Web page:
U-M Future of Visualization Committee Issues Report

U-M Future of Visualization Committee Issues Report

The U-M Future of Visualization Committee* issued a report early this month focusing on the role Visualization plays at the University of Michigan, as well as steps for addressing growing needs on campus. The report concluded that two “visualization hubs” should be created on campus to make computing visualization services more accessible to our campus research community. “The hubs envisioned by the committee would leverage existing resources and consist of advanced workstations, high bandwidth connectivity, and collaborative learning spaces, with a support model based on that of the Duderstadt Center and Flux. The hardware and software would be configured to allow departments or individuals to purchase their own resources in a way that would reduce fragmentation and allow for efficient support, training, and maintenance.” (Text courtesy of Dan Miesler and ARC)

The following excerpts from the executive summary of the report highlight the importance and educational value of visualization services:

“The University of Michigan has seen incredible growth and change over the years. The growth will continue as we innovate and adapt. How we teach, conduct research, facilitate student learning, push technological boundaries, and collaborate with our peers will create demand for new tools and infrastructure. One such need is visualization because of the imperative role it plays in facilitating innovation. When one considers the vast quantities of data currently being generated from disparate domains, methods that facilitate discovery, exploration, and integration become necessary to ensure those data are understood and effectively used.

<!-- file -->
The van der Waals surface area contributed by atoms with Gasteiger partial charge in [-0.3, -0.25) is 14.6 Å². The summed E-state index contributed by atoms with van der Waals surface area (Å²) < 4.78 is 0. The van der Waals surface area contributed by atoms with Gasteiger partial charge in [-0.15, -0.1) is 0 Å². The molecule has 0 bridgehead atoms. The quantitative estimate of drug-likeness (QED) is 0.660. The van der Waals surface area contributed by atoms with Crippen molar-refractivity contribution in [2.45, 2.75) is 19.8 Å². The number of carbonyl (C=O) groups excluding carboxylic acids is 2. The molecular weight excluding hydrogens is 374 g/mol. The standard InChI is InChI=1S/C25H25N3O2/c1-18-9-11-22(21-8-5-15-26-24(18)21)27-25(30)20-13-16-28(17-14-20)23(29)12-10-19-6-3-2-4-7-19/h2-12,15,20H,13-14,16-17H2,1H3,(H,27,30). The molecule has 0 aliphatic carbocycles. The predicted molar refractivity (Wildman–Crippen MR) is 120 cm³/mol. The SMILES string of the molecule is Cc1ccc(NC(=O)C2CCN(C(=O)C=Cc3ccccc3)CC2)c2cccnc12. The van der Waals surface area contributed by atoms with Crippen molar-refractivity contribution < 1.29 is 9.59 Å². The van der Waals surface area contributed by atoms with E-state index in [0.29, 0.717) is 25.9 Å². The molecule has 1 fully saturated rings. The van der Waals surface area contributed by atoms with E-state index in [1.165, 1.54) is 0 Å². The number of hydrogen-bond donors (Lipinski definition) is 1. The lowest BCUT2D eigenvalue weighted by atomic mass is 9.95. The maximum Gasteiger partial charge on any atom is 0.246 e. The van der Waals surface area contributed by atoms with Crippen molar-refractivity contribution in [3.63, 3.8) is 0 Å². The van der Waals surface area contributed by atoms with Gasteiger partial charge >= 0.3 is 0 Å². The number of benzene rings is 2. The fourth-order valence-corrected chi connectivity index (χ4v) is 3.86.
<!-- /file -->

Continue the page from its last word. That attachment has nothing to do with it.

There is a great opportunity to change the way research and education has been done but to also allow for a seamless transition between the two through advancements in connectivity, mobility, and visualization. The opportunity here is tremendous, complex, and in no way trivial. Support for a responsive and organized visualization program and its cyberinfrastructure needs is necessary to leverage the opportunities currently present at the University of Michigan.”

A full copy of the report is available here.

*The committee was created by Dan Atkins with the charge of evaluating existing visualization technologies and methods on campus; developing an action plan for addressing deficiencies in visualization needs; establishing a group of visualization leaders; and communicating with the community on visualization topics. It is composed of faculty members and staff from ARC, University Libraries, Dentistry, LSA, the Medical School, ITS, Architecture and Urban Planning, Atmospheric and Oceanic and Space Sciences, and the College of Engineering. (Text courtesy of Dan Miesler and ARC)